The Office (UK) vs. The Office (US)
ith respect to Bill Simmons, to whom this column is seriously indebted, we here at Stylus have started Vs. to bring you a series of battles between two similar items on the themes of music, movies, and television, breaking their merits down point by point and seeing which emerges victorious. Agree or disagree with the conclusions? You know the drill. But understand that our methods of empirical data analysis are in fact flawless and therefore should not be disputed.
American people apparently can’t stomach things that aren’t American enough. The public generally prefers Crouching Tiger dubbed rather than subtitled, “fusion” rather than “authentic” foreign cuisine, and resort getaways rather than cultural immersion. So what did collaborators Ricky Gervais and Stephen Merchant do after winning the first British comedy Golden Globe and igniting a Netflix firestorm for the BBC hit “The Office”? Naturally, they had the show adapted. Rather than shuffle the British series onto endless repeats on Comedy Central or Bravo, Gervais and Merchant passed off to Greg Daniels, who developed the US show for NBC with the help, but not the guidance, of the pair. While the show’s first episodes, debuting in 2004, started off a little rough, the series has taken off since it diverged from the UK plot. It’s helped that star Steve Carell has become comfortable with the “worst boss ever” role of Michael Scott, a role that Gervais inhabited as David Brent.
The American flavor of the show has become a critical hit, taking the employees of a failing paper company to places Gervais and Merchant probably never dreamed of and applying a distinctly American humor to office life. To some, “The Office (US)” has surpassed its predecessor by drilling deeply into the workaday drone archetypes and their relations with one another. But just as many people believe that “The Office (UK)”’s painful British humor has no peer, and that the declawed American version plays safe because Americans just aren’t witty enough. This article will settle the argument once and for all.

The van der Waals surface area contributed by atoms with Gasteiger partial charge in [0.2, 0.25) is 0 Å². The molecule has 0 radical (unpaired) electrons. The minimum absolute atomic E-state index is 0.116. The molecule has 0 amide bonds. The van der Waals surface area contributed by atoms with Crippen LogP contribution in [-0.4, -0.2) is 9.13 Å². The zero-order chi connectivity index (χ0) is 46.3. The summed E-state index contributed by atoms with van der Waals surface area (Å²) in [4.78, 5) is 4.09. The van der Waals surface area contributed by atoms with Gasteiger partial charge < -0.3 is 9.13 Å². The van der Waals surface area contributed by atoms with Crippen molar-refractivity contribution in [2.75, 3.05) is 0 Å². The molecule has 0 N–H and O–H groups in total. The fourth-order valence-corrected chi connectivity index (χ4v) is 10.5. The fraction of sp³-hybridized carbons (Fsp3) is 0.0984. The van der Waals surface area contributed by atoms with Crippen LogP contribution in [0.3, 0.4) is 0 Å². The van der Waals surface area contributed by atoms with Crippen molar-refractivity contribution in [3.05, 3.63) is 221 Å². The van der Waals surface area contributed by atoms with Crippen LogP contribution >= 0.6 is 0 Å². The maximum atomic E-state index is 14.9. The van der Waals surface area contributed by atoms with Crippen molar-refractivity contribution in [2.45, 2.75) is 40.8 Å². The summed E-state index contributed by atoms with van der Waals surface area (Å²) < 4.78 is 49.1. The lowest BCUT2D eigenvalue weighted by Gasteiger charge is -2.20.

The story is simple: a fake documentary crew follows the workers in a backwoods branch of a failing paper distributor. The branch in question is managed by a crude, ignorant, slightly incompetent boss who somehow thinks that he’s popular, funny, and effective. Just as we’re sinking our teeth into this character, he gets word from Corporate that his branch might get downsized, and somehow he manages to spread the word throughout the branch. Hilarity and humiliation ensues.
The “UK” and “US” series aren’t quite on equal footing here, since “UK” ran its course with two six-episode series and two 40-minute Christmas specials. “US,” meanwhile, is still going strong at the end of its third season, with an episode count totaling nearly more than four times the run of “UK.” In that span, the American flavor has had a chance to take Dunder Mifflin Inc. in a number of directions beyond the original storyline, although in the first season it attempted to mirror the “UK” downsizing plot with little success. “UK” is a fully-formed plot arc that follows Tim’s pursuit of Dawn, David’s inept attempts to stave off layoffs, Neil Godwin’s ascension as David’s boss, and the concluding Christmas party that ties everything together (sorry, no spoilers). “US” has had the advantage of exploring its characters more thoroughly, as well as exploring office humor to greater depths, but with that, there’s also meandering, one-off topical episodes, and crazy twists like the Jan Levinson subplot that could signal jump-the-shark status soon if the writers aren’t careful. Give it another season and either series could grab this one.
Endemic in corporate culture, the office sycophant can improve workplace performance, but more often he just rallies his co-workers against him. “UK”’s Gareth Keenan (Mackenzie Crook) inhabits the office lackey type, giggling at the opportunity to get ahead at any cost, but also giddily exuding his own incompetence. Although his co-workers mock his serious demeanor (with co-workers Dawn and Tim getting much pleasure out of exploring the homo-erotic aspects of Gareth’s time in the Territorial Army), Gareth is, like every other male in this series, a man-child. He laughs at childish jokes and he has a doe-eyed adherence to authority that even the clueless David Brent knows will never translate to effective management.
There’s no such pussyfooting with “US”’s Dwight Schrute. The “US” writers and actor Rainn Wilson have adapted Dwight into the perfect American trope by transforming the character into a Bushie. Coming out of a military (Nazi), religious (Amish), agricultural (beet farm) family, Schrute wields with an iron fist whatever power he can get his hands on. Fortunately for the office, very little such power is given to him. Like Gareth, his arrogance and delusion is such that he insists on being called “Assistant Regional Manager,” even though his actual title is “Assistant to the Regional Manager.” And yet, he’s also honorable, rising to defend women with completely inappropriate force and attempting to uphold the law as an honorary sheriff’s deputy. Even after committing numerous heroic acts, Dwight brushes off the claim that he’s a hero, mostly because he errantly conflates the meanings of “hero” and “superhero.” Perhaps it’s his surely nightmarish upbringing, but Dwight has been hardened into a steel-skinned right-wing machine: an honest worker, a walking joke, a perfect allegory for our divided populace, and (as he would say) a much better man than Gareth could ever dream of being.
Winner: “The Office (US)”